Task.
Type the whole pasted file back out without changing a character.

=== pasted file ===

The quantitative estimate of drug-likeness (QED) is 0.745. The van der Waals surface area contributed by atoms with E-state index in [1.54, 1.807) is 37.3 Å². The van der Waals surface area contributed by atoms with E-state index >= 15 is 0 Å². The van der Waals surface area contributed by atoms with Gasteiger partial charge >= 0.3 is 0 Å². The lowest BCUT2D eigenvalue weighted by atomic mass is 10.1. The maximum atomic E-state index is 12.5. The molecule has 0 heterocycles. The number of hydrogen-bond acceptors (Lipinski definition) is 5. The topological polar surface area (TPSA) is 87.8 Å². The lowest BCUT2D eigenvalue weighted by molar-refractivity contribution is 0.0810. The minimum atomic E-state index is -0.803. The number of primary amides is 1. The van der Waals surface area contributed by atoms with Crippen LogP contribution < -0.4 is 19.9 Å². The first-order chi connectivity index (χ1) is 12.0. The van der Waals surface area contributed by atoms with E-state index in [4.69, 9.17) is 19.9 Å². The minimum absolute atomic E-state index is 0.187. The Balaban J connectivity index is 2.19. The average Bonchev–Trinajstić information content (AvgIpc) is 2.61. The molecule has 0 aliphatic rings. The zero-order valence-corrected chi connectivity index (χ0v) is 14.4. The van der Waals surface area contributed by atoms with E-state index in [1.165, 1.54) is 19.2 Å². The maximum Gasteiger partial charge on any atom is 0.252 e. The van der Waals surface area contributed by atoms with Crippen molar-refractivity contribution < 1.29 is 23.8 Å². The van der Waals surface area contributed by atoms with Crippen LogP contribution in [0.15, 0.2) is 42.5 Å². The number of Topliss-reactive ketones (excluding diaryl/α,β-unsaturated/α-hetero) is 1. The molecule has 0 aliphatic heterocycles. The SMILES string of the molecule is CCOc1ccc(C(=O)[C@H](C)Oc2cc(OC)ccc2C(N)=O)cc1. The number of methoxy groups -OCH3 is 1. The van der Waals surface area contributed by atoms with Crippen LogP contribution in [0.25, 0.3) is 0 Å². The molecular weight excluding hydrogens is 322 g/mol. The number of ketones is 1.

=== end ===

The quantitative estimate of drug-likeness (QED) is 0.745. The van der Waals surface area contributed by atoms with E-state index in [1.54, 1.807) is 37.3 Å². The van der Waals surface area contributed by atoms with E-state index >= 15 is 0 Å². The van der Waals surface area contributed by atoms with Gasteiger partial charge >= 0.3 is 0 Å². The lowest BCUT2D eigenvalue weighted by atomic mass is 10.1. The maximum atomic E-state index is 12.5. The molecule has 0 heterocycles. The number of hydrogen-bond acceptors (Lipinski definition) is 5. The topological polar surface area (TPSA) is 87.8 Å². The lowest BCUT2D eigenvalue weighted by molar-refractivity contribution is 0.0810. The minimum atomic E-state index is -0.803. The number of primary amides is 1. The van der Waals surface area contributed by atoms with Crippen LogP contribution < -0.4 is 19.9 Å². The first-order chi connectivity index (χ1) is 12.0. The van der Waals surface area contributed by atoms with E-state index in [4.69, 9.17) is 19.9 Å². The minimum absolute atomic E-state index is 0.187. The Balaban J connectivity index is 2.19. The average Bonchev–Trinajstić information content (AvgIpc) is 2.61. The molecule has 0 aliphatic rings. The zero-order valence-corrected chi connectivity index (χ0v) is 14.4. The van der Waals surface area contributed by atoms with E-state index in [1.165, 1.54) is 19.2 Å². The maximum Gasteiger partial charge on any atom is 0.252 e. The van der Waals surface area contributed by atoms with Crippen molar-refractivity contribution < 1.29 is 23.8 Å². The van der Waals surface area contributed by atoms with Crippen LogP contribution in [0.15, 0.2) is 42.5 Å². The number of Topliss-reactive ketones (excluding diaryl/α,β-unsaturated/α-hetero) is 1. The molecule has 0 aliphatic heterocycles. The SMILES string of the molecule is CCOc1ccc(C(=O)[C@H](C)Oc2cc(OC)ccc2C(N)=O)cc1. The number of methoxy groups -OCH3 is 1. The van der Waals surface area contributed by atoms with Crippen LogP contribution in [0.25, 0.3) is 0 Å². The molecular weight excluding hydrogens is 322 g/mol. The number of ketones is 1.